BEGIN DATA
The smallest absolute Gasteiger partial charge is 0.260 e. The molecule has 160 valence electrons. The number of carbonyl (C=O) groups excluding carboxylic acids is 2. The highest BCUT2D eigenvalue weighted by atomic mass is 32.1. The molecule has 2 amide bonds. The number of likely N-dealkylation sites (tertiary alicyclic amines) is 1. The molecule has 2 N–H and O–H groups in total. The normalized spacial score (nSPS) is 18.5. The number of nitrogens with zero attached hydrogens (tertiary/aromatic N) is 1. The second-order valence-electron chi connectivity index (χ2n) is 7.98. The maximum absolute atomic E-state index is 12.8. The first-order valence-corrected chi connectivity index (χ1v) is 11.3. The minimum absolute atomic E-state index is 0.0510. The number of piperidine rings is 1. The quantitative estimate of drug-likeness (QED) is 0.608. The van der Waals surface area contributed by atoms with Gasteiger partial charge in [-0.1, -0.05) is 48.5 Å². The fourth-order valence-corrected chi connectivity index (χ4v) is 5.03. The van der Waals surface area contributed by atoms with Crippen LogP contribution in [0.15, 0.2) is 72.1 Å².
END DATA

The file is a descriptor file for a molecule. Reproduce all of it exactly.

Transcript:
The smallest absolute Gasteiger partial charge is 0.260 e. The molecule has 160 valence electrons. The number of carbonyl (C=O) groups excluding carboxylic acids is 2. The highest BCUT2D eigenvalue weighted by atomic mass is 32.1. The molecule has 2 amide bonds. The number of likely N-dealkylation sites (tertiary alicyclic amines) is 1. The molecule has 2 N–H and O–H groups in total. The normalized spacial score (nSPS) is 18.5. The number of nitrogens with zero attached hydrogens (tertiary/aromatic N) is 1. The second-order valence-electron chi connectivity index (χ2n) is 7.98. The maximum absolute atomic E-state index is 12.8. The first-order valence-corrected chi connectivity index (χ1v) is 11.3. The minimum absolute atomic E-state index is 0.0510. The number of piperidine rings is 1. The quantitative estimate of drug-likeness (QED) is 0.608. The van der Waals surface area contributed by atoms with Gasteiger partial charge in [-0.1, -0.05) is 48.5 Å². The fourth-order valence-corrected chi connectivity index (χ4v) is 5.03. The van der Waals surface area contributed by atoms with Crippen LogP contribution in [0.15, 0.2) is 72.1 Å².